By Professor Burton Raffel
No poem in German literature is so popular and studied in Germany and Europe because the 800-year-old Das Nibelungenlied. within the English-speaking global, despite the fact that, the poem has remained little identified, languishing with out an sufficient translation. this excellent new translation by way of eminent translator Burton Raffel brings the epic poem to existence in English for the 1st time, rendering it in verse that does complete justice to the unique excessive center German. His translation underscores the formal elements of the poem and preserves its haunting good looks. known as the German lliad, Das Nibelungenlied is a heroic epic either nationwide in personality and sweeping in scope. The poem strikes inexorably from romance via tragedy to holocaust. It portrays the existential struggles and downfall of a complete humans, the Burgundians, in an army clash with the Huns and their king. In his foreword to the publication, Michael Dirda observes that the tale “could be simply up-to-date to explain the downfall of a Mafia crime relatives, anything just like the Godfather, with swords.” The great charm of Das Nibelungenlied during the 19th and 20th centuries is mirrored in such works as Richard Wagner’s opera tetralogy Der Ring des Nibelungen, Fritz Lang’s two-part movie Die Nibelungen, and, extra lately, J. R. R. Tolkien’s The Lord of the Rings.
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Additional resources for Das Nibelungenlied: Song of the Nibelungs
Either you keep your lands by ﬁghting as well as you can, or all you own is mine. Whatever I may inherit is also yours for the taking— but only, by ﬁghting, if you merit it. 114 ‘‘Your lands are mine, or mine will come to you instead. ’’ Hagen and Gernot were as one, rejecting Sifried’s demands. 115 ‘‘We haven’t the slightest interest,’’ Gernot said at once, ‘‘in taking anyone’s lands or striking anyone dead by any hero’s hands. We hold lands in abundance, ours by right. ’’ 116 Those who’d come with Gernot among them Ortwin from Metz, stood grim and angry at his side, who said: ‘‘To answer this knight 18 HOW SIFRIED CAME TO WURMS so tamely hurts my heart, Mighty Sifried’s challenge offends against my pride.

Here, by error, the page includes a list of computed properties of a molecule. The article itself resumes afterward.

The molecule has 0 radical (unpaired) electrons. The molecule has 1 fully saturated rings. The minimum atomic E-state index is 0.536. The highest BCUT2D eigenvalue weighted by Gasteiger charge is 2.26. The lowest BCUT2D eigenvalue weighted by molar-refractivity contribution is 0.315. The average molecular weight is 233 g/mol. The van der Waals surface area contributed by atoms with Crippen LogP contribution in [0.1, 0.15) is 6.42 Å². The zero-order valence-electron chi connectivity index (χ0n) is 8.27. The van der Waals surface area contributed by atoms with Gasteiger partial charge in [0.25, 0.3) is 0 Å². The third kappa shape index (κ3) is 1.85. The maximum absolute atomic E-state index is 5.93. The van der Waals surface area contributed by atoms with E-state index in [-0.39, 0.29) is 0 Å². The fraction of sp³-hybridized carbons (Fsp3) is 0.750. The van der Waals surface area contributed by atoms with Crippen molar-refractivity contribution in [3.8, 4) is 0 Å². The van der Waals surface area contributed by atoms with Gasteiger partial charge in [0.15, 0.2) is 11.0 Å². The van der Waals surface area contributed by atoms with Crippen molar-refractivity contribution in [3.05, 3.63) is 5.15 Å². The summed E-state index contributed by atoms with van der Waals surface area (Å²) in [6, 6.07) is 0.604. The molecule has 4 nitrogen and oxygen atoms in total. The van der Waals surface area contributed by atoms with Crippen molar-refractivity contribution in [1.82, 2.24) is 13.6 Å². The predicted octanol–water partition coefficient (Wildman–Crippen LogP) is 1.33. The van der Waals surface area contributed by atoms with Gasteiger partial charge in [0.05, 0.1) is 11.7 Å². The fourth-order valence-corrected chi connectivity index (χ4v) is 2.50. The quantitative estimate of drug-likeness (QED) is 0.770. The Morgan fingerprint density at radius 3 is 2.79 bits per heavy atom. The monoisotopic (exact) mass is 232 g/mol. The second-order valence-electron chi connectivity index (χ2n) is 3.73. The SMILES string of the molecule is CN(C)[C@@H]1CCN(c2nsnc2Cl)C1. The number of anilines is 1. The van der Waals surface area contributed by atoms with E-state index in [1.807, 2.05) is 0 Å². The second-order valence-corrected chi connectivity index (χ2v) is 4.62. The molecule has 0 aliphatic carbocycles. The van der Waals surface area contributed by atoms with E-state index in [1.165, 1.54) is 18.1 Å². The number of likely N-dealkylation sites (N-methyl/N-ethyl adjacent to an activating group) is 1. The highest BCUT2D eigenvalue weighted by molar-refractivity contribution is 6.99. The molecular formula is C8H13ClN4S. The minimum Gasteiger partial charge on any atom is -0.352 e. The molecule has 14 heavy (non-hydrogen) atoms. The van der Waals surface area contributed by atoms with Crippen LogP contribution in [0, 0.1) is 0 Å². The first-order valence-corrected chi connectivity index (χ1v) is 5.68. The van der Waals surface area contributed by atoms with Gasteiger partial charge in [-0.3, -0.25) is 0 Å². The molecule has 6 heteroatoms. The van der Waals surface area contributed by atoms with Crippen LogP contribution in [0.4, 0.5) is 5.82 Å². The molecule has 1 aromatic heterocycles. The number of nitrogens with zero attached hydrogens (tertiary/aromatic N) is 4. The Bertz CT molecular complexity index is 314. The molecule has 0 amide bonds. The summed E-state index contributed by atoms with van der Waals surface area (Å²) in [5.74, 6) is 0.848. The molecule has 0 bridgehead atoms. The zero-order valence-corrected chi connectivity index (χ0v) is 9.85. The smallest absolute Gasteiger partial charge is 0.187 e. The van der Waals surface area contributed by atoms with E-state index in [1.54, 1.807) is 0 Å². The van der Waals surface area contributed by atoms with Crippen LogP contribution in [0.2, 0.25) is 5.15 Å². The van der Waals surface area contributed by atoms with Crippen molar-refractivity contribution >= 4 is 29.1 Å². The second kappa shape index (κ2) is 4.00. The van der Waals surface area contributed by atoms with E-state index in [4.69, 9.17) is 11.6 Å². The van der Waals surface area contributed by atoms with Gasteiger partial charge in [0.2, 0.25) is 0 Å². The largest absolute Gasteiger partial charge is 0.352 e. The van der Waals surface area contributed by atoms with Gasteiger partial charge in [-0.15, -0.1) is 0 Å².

Burgundy’s conﬁdent stance alarmed him, ﬁlled him with doubt and fear. ’’ This was not welcome news, for he knew at once just what it meant. 169 And then the Danes, warned by these pressing words, hurriedly urged their friends to send as many more men as they might, until King Ludegast, who still was deeply worried, found he could bring the invading army twenty thousand knights. 170 And Ludiger, too, the Saxon king, called for aid both far and wide, until between the Saxons and Danes an invasion army of forty thousand men had been raised.
In truth, they mean to invade your kingdom. 144 ‘‘They’re terribly angry at you. We’ve heard enough to know both have sworn your destruction, both are determined foes. 22 HE FIGHTS AGAINST THE SAXONS They’ve raised a vast new army Many knights have joined them, aimed at Wurms on the Rhine. and that’s God’s truth, as you will ﬁnd. 145 ‘‘Another three months, or less, and this army will be at your door. You’ll soon discover, indeed, how many good friends there are who’ll help you protect your lands, your castles, and all your treasure.